Pursued with the fried akkawi cheese, nigella seeds, and tomato mint salsa – lots of finesse in the execution as the quality cheese (enjoyable lactic freshness ) had perfect sear,  not a hint of off-putting greasyness, the overall featuring fine ingredients (by our local standards, though — and that’s the only way I could see how such dish could be improved — I can imagine how dazzling this would have been with freshly picked ingredients on the shore of the Mediterranean sea ;p). Very good 8/10


Then came the fabled  lamb shank, which again … as everything I had on this evening…was done properly (they certainly know when fire, in the braising process,  should start and when it should stop, they certainly know how to prevent  their meat from getting dry, and if expressions like ‘fall off the bone tender’ or ‘moist’ are clichés to you, well they were certainly features of that lamb shank, too ;p), tasted fine –though not as dazzling as what I kept hearing….not the fault of the restaurant, should I stress, as my palate does not perceive this sort of seasoning —this was some perfectly  legit Syrian seasoning for lamb shanks, btw – as exciting (certainly NOT unexciting neither). Still, this was good as there’s hardly anything to fault here (even the Freekeh – I picked the ‘Lamb friki’ dish — was cooked as it should, meaning seasoned judiciously, and cooked the way Syrians usually do, which is similar to cooking a pilaf – the wheat grain cooked to ideal consistency, meaning not over nor undercooked, but to the right chewy sensation that most Syrians came to  expect from most freekeh-based dishes). The side of yogurt and cucumbers stood as fresh as it gets.   7/10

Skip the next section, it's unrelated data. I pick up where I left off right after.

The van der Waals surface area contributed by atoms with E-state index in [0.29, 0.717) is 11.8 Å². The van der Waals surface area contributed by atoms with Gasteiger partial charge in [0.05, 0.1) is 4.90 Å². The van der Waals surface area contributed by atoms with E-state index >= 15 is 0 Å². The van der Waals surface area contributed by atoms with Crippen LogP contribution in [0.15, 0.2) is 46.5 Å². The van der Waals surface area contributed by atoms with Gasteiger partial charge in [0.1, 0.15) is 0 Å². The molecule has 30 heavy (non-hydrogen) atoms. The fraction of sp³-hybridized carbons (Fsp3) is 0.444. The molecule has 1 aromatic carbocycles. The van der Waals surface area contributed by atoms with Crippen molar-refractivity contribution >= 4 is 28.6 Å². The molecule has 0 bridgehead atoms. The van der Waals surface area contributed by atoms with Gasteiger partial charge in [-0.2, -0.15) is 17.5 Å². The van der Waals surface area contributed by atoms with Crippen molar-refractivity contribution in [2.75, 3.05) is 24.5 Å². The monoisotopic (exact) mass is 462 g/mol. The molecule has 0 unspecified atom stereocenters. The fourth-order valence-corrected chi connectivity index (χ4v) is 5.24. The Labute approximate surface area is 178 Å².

Service: Before I went there (my first visit at Restaurant Damas), I heard mixed reviews about the service and I was curious to find for myself. The service, on this specific evening, was approchable and sociable at the same time. It was certainly not too formal, which is what I prefer.  Nothing that I could  complain about, although it is worth noting that I am Francophone, they are Francophones, so the communication was flawless. Still, they also can converse in English as I saw them exchanging with Anglophone customers on this evening.

Pricey, as widely reported? It’s a place that offers some touches of (relative ) luxury (wine / mineral water /couple of luxury ingredients such as the wild shrimp from the coast of Senegal), so clearly, if you do not keep the bill in check, then your bill will remind it to you.